Luxembourg publishes Bill on payments to EU "black-list" non-cooperative countries

31/03/20

In Brief

On 30 March 2020, the Luxembourg Government tabled a Bill (n°7547) before the Luxembourg Parliament, setting out draft legislation that disallows the tax deduction of interest or royalties paid or due to related parties, if these are corporate entities established in countries that are “black-listed” as being “non-cooperative” for tax purposes.
This measure is in line with guidelines of the Council of the EU, agreed at the Council of 5 December 2019.
Assuming the measure is enacted, it will apply for expenses paid or due as from 1 January 2021.

In more detail

The Bill follows the communiqué of the Luxembourg Government on 25 March 2020 that announced its intention to legislate in this area. Read more in this flash news.

The application of the draft legislation is limited in several ways:

  • Only interest and royalties expenses paid or due to “associated enterprises”, as defined for the purposes of applying Luxembourg’s transfer pricing regime, are in scope.

  • The measure only applies if the recipient is a corporate entity that would be regarded as “opaque” under Luxembourg tax law. 

  • The measure does not apply to operations that can prove that they can satisfy the “valid commercial reasons that reflect economic reality” requirement. These are not defined in the specific context and will need to be assessed on a case by case basis. 

  • The definitions of interest and royalties for the purposes of this measure are in line with those used in the relevant articles of the OECD Model Tax Convention, and thus with those used in most of Luxembourg’s double tax treaties. 

As presented, the draft legislation is incomplete, because it does not include any “black-list” naming any countries or territories that are deemed as “non-cooperative” for tax purposes. The draft legislation does however commit the Government to present to the Chamber of Deputies the “black-list” that will apply under the Luxembourg measure as from 1 January 2021. It also specifies that this “black-list” will be the same as the most-recent list then published by the EU Council of countries and territories that the EU regards as “non-cooperative” for tax purposes – i.e. the EU “black-list”.

Currently, and since 27 February 2020, this EU “black-list” names 12 countries or territories, as follows:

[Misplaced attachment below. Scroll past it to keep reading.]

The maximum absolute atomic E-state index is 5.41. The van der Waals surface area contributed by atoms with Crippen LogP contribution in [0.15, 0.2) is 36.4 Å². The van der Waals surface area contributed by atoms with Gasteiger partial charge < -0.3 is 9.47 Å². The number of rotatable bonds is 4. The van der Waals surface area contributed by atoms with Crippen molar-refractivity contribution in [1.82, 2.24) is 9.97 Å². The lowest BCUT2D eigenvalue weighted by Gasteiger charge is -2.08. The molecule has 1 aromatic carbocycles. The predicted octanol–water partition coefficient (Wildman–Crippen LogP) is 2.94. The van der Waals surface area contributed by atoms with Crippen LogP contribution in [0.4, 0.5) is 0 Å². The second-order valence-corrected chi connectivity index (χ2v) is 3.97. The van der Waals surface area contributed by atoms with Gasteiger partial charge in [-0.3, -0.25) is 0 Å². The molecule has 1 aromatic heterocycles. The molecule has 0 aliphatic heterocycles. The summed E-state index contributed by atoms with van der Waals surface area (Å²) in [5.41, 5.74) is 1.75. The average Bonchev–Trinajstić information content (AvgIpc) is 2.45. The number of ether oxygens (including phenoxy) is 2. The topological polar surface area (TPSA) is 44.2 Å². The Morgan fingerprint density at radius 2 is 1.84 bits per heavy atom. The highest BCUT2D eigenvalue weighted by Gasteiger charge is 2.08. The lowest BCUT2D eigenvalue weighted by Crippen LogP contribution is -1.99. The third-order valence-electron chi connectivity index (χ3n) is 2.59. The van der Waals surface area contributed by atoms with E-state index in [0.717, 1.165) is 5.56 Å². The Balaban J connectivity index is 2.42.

American Samoa; Cayman Islands; Fiji; Guam; Oman; Palau; Panama; Samoa; Trinidad and Tobago; Vanuatu; US Virgin Islands

Changes to this EU list have to date been made more than once a year, with some jurisdictions being removed from the list once they have either amended (or committed to amend) their legislation or regulatory practices in a manner satisfactory to the EU Finance Ministers. It should thus not be assumed that the jurisdictions listed above will necessarily be  those that will actually be affected on the basis that the Luxembourg measures take effect on 1 January 2021 – the EU Council could for instance decide to remove some of the jurisdictions during the remaining months of 2020. 

The Government will repeat this process, of presenting the relevant “black-list”, annually. Countries or territories that the EU have then newly included on their list will have the Luxembourg provisions applicable from the 1 January following. If countries or territories are removed from the EU list, the Luxembourg provisions will only apply to interest or royalties paid or due up to the date of publication of the version of the list that first removes the jurisdiction concerned. This would mean that only part of a relevant expense involved would be non-deductible for the tax year concerned.

Lastly, since the 2018 tax year, Luxembourg companies have already been required to indicate in their tax returns whether they have undertaken any transaction with any related party located in any of the EU “black-list” jurisdictions. This requirement is not affected by the draft legislation. 

In conclusion

Luxembourg companies having transactions with entities established in jurisdictions that are on the EU “blacklist” will need to assess their situation, recognising that the composition of the EU “black-list” might change, notably during the remaining months of 2020. As the measure stems from the EU Council recommendations of December 2019, implementation of potential similar measures by other EU member states should also be monitored. 

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